WRITTEN by London swaminathan


Date: 18 JULY 2018


Time uploaded in London – 18-31 (British Summer Time)


Post No. 5234


Pictures shown here are taken from various sources such as Facebook friends, Wikipedia, Books, Google and newspapers; thanks. Pictures may be subject to copyright laws.



Nanda Devi is the second highest peak in India; Kangjenjunga is higher than Nandadevi. Kangjenjunga is the distorted Sanskrit name Kanchana Srngam (Golden Horn or peak) . Sangam Tamil literature literally translated it in to Tamil as Por Kottu Imayam.

The height of Nada Devi is 25643 feet. Nanda Devi is the name of a goddess. It means boon giving goddess.

There are two interesting stories about this Goddess.

The natives maintain that smoke is seen to issue from its summit, which they regard as the kitchen of the local deity. Probably they mean the smoke like white clouds.


The locals believe Nanda Devi is a boon giving goddess and at the same time she can destroy those who stray from the moral path.  The legend of Nanda Devi says that the daughter of a Garhwal chieftain escaped to the mountains and took refuge there. Temples dedicated to her can be found in Almora and other places in Garhwal.


In the hills, there are more stories about British people, who visited  it during their rule. The first commissioner, was stuck blind because he moved Nanda Devi temple near his office in the Badhan Fort to Almora. He did not like the festivities of the temple. He regained his sight only when he begged for forgiveness.


Another version of the story is, “When the British took possession of the Kumaon, the revenue free villages attached to the temple were sequestrated by Mr Traill. In 1818, he was on a visit to Bhotiya Valley of Juhar. While he was passing Nanda Kot was struck blind by the dazzling colour of the snow. People told him unless the worship of Goddess was restored, his temporary snow blindness would remain for ever, and on promising to this effect, his eyes were opened and healed.


In Nepal,  a young virgin is worshipped as Kumari, Goddess. This custom started in the seventh century. King Jayaprakash Malla was ruling Nepal under the guidance of goddess Taleju, hidden behind the screen. One day fascinated by the Goddess, he decided to see her. She became angry and told him that she would appear in the form of a girl in future.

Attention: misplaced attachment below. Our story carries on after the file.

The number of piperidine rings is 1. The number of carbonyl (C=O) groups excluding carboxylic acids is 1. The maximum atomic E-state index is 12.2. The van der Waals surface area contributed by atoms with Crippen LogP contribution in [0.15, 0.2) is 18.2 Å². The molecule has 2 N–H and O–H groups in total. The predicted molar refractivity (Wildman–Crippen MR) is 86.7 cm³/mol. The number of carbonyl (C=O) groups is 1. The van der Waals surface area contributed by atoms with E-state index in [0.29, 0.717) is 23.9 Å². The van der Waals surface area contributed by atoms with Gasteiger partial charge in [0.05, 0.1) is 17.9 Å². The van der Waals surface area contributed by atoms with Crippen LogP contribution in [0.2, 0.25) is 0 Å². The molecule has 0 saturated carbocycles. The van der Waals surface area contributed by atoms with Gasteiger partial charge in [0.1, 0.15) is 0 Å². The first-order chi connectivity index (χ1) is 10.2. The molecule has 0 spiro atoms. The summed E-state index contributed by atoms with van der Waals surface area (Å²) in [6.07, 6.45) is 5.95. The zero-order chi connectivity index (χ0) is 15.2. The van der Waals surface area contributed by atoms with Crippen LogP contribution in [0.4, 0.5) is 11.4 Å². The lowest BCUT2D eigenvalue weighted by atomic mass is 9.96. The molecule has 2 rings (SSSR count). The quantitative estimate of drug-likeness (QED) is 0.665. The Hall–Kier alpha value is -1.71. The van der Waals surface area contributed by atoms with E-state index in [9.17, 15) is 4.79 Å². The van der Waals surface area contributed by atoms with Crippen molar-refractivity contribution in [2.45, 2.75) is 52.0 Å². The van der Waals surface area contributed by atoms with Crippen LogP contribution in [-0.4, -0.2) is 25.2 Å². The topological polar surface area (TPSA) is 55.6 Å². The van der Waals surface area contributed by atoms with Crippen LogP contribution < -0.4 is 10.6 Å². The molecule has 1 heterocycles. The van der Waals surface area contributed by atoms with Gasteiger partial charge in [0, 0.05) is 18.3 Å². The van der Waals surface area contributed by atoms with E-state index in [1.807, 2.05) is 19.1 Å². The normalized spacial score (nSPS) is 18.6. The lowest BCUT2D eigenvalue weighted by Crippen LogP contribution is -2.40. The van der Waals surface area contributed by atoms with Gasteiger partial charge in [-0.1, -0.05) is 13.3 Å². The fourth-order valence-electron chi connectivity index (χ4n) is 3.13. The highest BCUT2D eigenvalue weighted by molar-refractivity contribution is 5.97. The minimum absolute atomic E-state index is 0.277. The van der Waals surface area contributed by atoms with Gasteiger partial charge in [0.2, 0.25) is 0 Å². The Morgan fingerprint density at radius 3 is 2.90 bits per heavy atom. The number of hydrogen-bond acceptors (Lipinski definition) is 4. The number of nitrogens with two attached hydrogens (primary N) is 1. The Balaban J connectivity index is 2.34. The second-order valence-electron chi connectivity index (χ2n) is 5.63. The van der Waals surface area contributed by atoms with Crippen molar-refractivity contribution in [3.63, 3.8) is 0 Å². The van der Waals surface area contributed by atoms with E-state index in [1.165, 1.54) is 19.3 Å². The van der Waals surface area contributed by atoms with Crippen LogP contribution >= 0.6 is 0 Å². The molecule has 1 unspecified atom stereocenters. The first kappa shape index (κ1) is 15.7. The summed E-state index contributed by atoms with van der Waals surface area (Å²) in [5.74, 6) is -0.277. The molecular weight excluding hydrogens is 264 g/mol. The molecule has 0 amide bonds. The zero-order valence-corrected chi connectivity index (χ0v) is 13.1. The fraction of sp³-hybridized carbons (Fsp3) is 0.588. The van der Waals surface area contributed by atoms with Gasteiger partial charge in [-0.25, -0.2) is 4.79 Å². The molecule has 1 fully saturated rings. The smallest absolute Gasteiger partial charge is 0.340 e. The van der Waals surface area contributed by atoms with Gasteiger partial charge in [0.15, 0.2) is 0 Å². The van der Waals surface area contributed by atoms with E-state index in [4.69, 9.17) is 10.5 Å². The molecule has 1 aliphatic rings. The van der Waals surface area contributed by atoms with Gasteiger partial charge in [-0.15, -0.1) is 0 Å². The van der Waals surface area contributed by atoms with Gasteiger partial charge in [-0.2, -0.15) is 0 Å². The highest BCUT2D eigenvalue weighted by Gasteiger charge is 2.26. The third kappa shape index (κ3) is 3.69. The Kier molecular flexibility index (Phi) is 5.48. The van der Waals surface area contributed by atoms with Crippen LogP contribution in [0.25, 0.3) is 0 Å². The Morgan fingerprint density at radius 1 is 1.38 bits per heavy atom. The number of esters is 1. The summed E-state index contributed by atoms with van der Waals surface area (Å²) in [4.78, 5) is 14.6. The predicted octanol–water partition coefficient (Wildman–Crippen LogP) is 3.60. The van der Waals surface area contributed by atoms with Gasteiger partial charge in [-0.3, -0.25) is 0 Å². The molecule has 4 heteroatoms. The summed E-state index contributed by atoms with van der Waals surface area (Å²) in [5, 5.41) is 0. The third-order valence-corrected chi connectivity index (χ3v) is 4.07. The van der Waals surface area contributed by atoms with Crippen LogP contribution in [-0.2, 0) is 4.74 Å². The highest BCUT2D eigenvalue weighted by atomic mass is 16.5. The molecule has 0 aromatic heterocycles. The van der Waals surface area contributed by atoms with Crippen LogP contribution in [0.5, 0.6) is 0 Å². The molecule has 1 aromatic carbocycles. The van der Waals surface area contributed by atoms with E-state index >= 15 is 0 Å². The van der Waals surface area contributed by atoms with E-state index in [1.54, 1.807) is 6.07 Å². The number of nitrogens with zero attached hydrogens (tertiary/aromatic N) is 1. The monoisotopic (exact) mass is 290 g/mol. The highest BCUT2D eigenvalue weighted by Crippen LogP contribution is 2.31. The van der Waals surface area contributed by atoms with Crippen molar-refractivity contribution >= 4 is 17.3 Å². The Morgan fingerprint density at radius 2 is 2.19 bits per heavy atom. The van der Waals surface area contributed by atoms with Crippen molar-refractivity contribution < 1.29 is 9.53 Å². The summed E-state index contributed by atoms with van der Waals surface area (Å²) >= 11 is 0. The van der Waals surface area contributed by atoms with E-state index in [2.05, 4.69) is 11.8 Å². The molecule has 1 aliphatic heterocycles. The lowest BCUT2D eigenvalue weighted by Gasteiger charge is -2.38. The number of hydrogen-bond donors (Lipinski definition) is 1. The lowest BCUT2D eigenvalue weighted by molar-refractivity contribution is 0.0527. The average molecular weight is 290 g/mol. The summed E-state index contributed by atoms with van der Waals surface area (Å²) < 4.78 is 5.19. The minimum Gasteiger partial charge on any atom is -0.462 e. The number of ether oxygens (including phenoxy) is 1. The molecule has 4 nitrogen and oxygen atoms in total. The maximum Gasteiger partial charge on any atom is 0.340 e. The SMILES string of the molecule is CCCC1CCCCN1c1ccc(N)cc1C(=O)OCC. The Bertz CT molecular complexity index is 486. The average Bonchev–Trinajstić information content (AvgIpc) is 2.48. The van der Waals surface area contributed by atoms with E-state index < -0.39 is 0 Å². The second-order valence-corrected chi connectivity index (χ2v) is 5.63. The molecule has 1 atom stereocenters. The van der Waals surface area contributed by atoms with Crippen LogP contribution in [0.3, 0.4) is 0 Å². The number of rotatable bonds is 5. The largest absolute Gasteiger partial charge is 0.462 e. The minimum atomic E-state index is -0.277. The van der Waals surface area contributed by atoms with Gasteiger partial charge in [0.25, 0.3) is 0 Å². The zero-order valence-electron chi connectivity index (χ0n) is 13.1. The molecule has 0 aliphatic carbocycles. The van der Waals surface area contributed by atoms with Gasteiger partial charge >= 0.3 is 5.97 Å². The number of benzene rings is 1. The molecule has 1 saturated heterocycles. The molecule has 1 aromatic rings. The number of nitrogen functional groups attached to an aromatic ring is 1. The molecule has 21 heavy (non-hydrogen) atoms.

They selected one girl with 32 Divine Marks (shamudrika Lakshanas) as Kumari. All the Kings go to Kumari to get her blessings.  The Kumari is said to embody Goddess Taleju. She has to possess 32 perfections that are marks of Goddess. Before a girl child has been recognised as Kumari,  she is inspected by female attendants for this purpose. They look for clear skin with small pores, even teeth, black hair and eyes, soft hands, a moist tongue, and absence of bad body odour.

A girl does not stay a Kumari for ever. With the first hint of tell tale bleeding (puberty) , the ritual of worship is transferred to a new virgin Kumari and the previous Kumari goes back home. She has to enter family life like any normal girl.

In other parts of India also Kanya Stris (virgin girls)  are worshipped as Goddess, but for a brief period. They invoke Goddesses on those girls and at the end of the day they are treated as normal girls.

Source Book- Himalayan Mysteries, Ganesh Saili



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